PAM is a near parameter-free probabilistic algorithm for mining the most interesting API patterns from a list of API call sequences. PAM largely avoids returning redundant and spurious sequences, unlike API mining approaches based on frequent pattern mining.
This is an implementation of the API miner from our paper:
Parameter-Free Probabilistic API Mining across GitHub
J. Fowkes and C. Sutton. FSE 2016.
It's also possible to export a runnable jar from Eclipse using the File -> Export... menu option.
To compile a standalone runnable jar, simply run
in the top-level directory (note that this requires maven). This will create the standalone runnable jar
api-mining-1.0.jar in the api-mining/target subdirectory. The main class is apimining.pam.main.PAM (see below).
PAM uses a probabilistic model to determine which API patterns are the most interesting in a given dataset.
Main class apimining.pam.main.PAM mines API patterns from a specified API call sequence file. It has the following command line options:
See the individual file javadocs in apimining.pam.main.PAM for information on the Java interface. In Eclipse you can set command line arguments for the PAM interface using the Run Configurations... menu option.
A complete example using the command line interface on a runnable jar. We can mine the provided dataset
netty.arff as follows:
$ java -jar api-mining/target/api-mining-1.0.jar -i 1000 -f datasets/calls/all/netty.arff -o patterns.txt -v
which will write the mined API patterns to
patterns.txt. Omitting the
-v flag will redirect logging to a log file in
PAM takes as input a list of API call sequences in ARFF file format
The ARFF format is very simple and best illustrated by example. The first few lines from
@relation netty @attribute fqCaller string @attribute fqCalls string @data 'com.torrent4j.net.peerwire.AbstractPeerWireMessage.write','io.netty.buffer.ChannelBuffer.writeByte' 'com.torrent4j.net.peerwire.messages.BitFieldMessage.writeImpl','io.netty.buffer.ChannelBuffer.writeByte' 'com.torrent4j.net.peerwire.messages.BitFieldMessage.readImpl','io.netty.buffer.ChannelBuffer.readable io.netty.buffer.ChannelBuffer.readByte' 'com.torrent4j.net.peerwire.messages.BlockMessage.writeImpl','io.netty.buffer.ChannelBuffer.writeInt io.netty.buffer.ChannelBuffer.writeInt io.netty.buffer.ChannelBuffer.writeBytes' 'com.torrent4j.net.peerwire.messages.BlockMessage.readImpl','io.netty.buffer.ChannelBuffer.readInt io.netty.buffer.ChannelBuffer.readInt io.netty.buffer.ChannelBuffer.readableBytes io.netty.buffer.ChannelBuffer.readBytes'
@relation declaration names the dataset and the following two
@attribute statements declare that the dataset consists of two comma separated attributes:
fqCallerthe fully-qualified name of the client method, enclosed in single quotes
fqCallsa space-separated list of fully-qualified names of API method calls, enclosed in single quotes.
The dataset is listed after the
@data relation: each line contains a specific method (
fqCaller) and its API call
fqCalls). Note that the
fqCaller attribute can be empty for PAM and UPMiner, it is only required for MAPO (see below).
Note that while this example uses Java, PAM is language agnostic and can use API call sequences from any language.
PAM outputs a list of the most interesting API call patterns (i.e. subsequences of the original API call sequences) ordered by their probability under the model.
For example, the first few lines in the output file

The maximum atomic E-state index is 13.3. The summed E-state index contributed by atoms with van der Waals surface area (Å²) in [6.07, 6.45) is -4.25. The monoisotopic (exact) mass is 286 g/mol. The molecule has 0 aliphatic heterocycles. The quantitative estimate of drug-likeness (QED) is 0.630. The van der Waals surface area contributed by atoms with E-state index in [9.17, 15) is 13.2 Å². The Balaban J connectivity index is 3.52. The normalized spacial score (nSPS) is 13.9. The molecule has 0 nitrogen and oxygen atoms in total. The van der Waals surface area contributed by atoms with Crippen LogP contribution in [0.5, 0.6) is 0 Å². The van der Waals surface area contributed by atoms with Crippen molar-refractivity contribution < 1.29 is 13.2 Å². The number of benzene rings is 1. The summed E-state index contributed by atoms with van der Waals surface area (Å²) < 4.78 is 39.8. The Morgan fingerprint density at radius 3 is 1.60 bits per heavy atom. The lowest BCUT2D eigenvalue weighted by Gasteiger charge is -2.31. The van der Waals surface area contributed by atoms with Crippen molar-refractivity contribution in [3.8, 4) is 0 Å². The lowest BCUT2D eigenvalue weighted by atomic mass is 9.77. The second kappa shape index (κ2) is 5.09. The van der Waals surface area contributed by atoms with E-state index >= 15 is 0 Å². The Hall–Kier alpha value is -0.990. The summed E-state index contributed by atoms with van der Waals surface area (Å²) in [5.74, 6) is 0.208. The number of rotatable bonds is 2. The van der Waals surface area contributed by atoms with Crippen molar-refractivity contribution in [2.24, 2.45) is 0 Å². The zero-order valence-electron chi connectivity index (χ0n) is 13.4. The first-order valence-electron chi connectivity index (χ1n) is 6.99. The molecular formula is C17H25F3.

patterns.txt for the usage example above are:
prob: 0.04878 [io.netty.channel.Channel.write] prob: 0.04065 [io.netty.channel.ExceptionEvent.getCause, io.netty.channel.ExceptionEvent.getChannel] prob: 0.04065 [io.netty.channel.ChannelHandlerContext.getChannel] prob: 0.03252 [io.netty.channel.Channel.close]
See the accompanying paper for details.
The class apimining.java.APICallExtractor contains our 'best-effort' API call sequence extractor for Java source files. We used it to create the API call sequence datasets for our paper.
It takes folders of API client source files as input and generates API call sequences files (in ARFF format) for each API library given. For best performance, it requires a folder of namespaces used in the libraries so that it can resolve wildcarded namespaces. These can be collected using the provided Wildcard Namespace Collector class: apimining.java.WildcardNamespaceCollector.
See the individual class javadocs in apimining.java for details of their use.
For comparison purposes, we implemented the API miners MAPO and UPMiner from stratch using the Weka hierarchical clusterer. These are provided in the apimining.mapo.MAPO and apimining.upminer.UPMiner classes respectively. They have the following command line options:
See the individual class files for information on the Java interface. Note that these are not particularly fast implementations as Weka's hierarchical clusterer is rather slow and inefficient. Moreover, as both API miners are based on frequent pattern mining algorithms, they can suffer from pattern explosion (this is a known problem with frequent pattern mining).
All datasets used in the paper are available in the
datasets/calls/allcontains API call sequences for each of the 17 Java libraries described in our paper (see Table 1)
datasets/calls/traincontains the subset of API call sequences used as the 'training set' in the paper
Both datasets use the ARFF file format described above. In addition, so that it is possible to replicate our evaluation, we have provided the Java source files for:
datasets/source/test_train_split subdirectory details the training/test set assignments for each client class.
Please report any bugs using GitHub's issue tracker.
This algorithm is released under the GNU GPLv3 license. Other licenses are available on request.